If You Can Make It Here...
Dear Holler readers,
Thank you for all your excitement and support for this new column! As you know, every month I will respond to your questions about any and all things personal/professional/not-sure-which-one-anymore-but-she-won’t-call-me-back. (You can check out last month’s inaugural column here.) Chances are, whatever is eating you is eating at someone else, too (that didn’t sound right), so drop me a line at email@example.com and I’ll respond to as many as I can (gotta leave time to get out there and make my own mistakes, you know). I may edit your letters for length or clarity, but I promise to leave your anonymity (like mine) intact.
This month’s letter comes from Big City Blues, asking an eternal question we’ve surely all asked at some point: Do I have to live in New York to work in theatre?
I'm a nearly 30-year-old interdisciplinary theatre artist with a quandary. In my career I've prided myself on never falling victim to the wiles of New York City and have been a huge advocate of theatre in the so-called provinces, but now I find myself lining up paying gigs in the Big Apple and for the first time I'm considering moving there. My concerns are numerous, but I'll try and limit this to the ones I can't identify as crazy just yet.
I've been fortunate enough to have my hard work pay off and allow me to work exclusively in theatre, and I'm concerned about getting a day job. I say no to that. I recognize that this sounds a bit entitled, but why not? Are dentists forced into second careers because they have to start out doing root canal showcases? Nope. True or false: I would have to get a day job to survive in NYC.
I love to work with other artists in various capacities, but my primary interest is my own work. While I've produced in various Midwestern cities, I realize that NYC is a whole different enchilada. New York is expensive. Space is hard to come by. I don't know what kind of cheese to use. I would only imagine that collaborators are also hard to come by. True or false: producing work in New York is impossible for a newbie.
Aaaaaaaaaaanddd... Here comes the crazy: No matter how well I've done in other cities a little piece of me feels that I haven't really done everything I can to build a great career if I don't at least try NYC. Why is there such a prevailing "NYC is superior" attitude and why am I being seduced/brainwashed by it?
Is now the right time? I feel like it could be an enriching experience, but then again it could be a disaster. True or false: I should move to NYC.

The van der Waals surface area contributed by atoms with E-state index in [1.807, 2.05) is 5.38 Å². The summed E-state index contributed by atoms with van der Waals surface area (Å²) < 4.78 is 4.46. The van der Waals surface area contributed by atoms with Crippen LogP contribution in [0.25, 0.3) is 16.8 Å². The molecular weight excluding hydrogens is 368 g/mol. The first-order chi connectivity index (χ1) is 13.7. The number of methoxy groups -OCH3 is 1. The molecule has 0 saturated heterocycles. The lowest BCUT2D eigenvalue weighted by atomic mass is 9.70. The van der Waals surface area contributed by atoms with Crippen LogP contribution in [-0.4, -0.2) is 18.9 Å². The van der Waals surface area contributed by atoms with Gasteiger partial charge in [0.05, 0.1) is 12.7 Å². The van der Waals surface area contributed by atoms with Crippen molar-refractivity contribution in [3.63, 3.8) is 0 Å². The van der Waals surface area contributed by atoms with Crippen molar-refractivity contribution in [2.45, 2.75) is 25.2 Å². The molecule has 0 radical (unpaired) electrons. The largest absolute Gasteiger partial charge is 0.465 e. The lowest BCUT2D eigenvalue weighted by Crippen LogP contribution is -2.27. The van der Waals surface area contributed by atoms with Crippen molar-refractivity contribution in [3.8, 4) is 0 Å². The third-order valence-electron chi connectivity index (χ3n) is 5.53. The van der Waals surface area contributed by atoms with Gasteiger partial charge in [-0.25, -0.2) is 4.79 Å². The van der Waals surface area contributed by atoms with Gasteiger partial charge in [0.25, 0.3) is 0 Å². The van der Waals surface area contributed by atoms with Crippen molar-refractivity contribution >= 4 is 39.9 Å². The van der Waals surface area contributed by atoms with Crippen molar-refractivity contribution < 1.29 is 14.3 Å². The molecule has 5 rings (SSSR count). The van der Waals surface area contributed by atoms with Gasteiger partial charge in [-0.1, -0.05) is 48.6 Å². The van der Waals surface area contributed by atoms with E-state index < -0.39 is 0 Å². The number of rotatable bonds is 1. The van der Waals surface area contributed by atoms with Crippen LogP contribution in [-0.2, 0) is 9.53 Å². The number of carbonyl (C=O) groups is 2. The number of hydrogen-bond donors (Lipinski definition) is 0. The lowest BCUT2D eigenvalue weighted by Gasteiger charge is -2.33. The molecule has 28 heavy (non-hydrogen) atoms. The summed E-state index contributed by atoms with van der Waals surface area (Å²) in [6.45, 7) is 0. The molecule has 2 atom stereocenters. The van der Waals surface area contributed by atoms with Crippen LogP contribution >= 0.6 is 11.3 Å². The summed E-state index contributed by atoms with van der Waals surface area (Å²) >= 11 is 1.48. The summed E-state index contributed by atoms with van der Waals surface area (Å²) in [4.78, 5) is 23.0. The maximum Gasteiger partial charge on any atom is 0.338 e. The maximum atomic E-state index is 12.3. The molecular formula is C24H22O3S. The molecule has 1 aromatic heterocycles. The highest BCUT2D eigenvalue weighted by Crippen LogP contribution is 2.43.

Big City Blues
We’ve all been there. If not about moving from the Midwest to NYC, then we’ve struggled about moving from Waukegan to Chicago, or Tucson to Los Angeles, or Saxapahaw to Raleigh. The lure of the Big City—Bright lights! Fame! Glory! Artisanal cupcakes!—Will sooner or later make us question the worth of our piddling little small-town lives. Some of us will resist that temptation, others will dip our toes in “just so that we can say we did,” and still others will dive head-first and never look back. Many before me, from EB White to Jay-Z to PrettyLady, have opined on the psychology (or psychosis) of choosing New York. I’ll keep my response focused on the questions you raise from the perspective of a mid-career theatre artist who has started to build a professional presence in the city.
Would You Need a Day Job? (And So What If You Did?)
Obviously, everyone comes to New York (or any new place) with a different amount of money in the bank as well as a different desired lifestyle. Your sense of “entitlement” that you should be able to work solely in theatre, as you have been, and as dentists do, is both a very big issue and a very small one. But what is it you think you’re entitled to, exactly? Better get specific about that before you start weighing pros and cons. Can you manage without health insurance? Cable? New clothes? Do you mind living in a roach-infested railroad apartment two hours from Midtown? How many flavors of Maruchan Instant Lunch can you stomach? What you are willing to put up with largely will determine how much, if any, supplemental income you need. More broadly, this also depends on what you define as a “day job.” You could be a teaching artist in public schools and earn a decent supplementary income, practicing your craft in an enriching way while networking with fellow artists. You could work in a box office, which at the very least usually scores you free tickets. You could work for a theatre industry union, affinity group, service organization, etc., enabling you to learn about your field while helping make it a better place to work. Sure, none of these things is exactly “acting in a play,” but they might be more satisfying than answering phones at Company Unlimited, Incorporated. However, there are just as many out there who would rather go hungry than work an administrative job within our field. Some don’t want to be seen by potential employers as anything but their artist-selves. Others would just rather have a day job they can quit (or get fired from) without worrying about any consequences.
Is Self-Producing Hard for a NYewbie?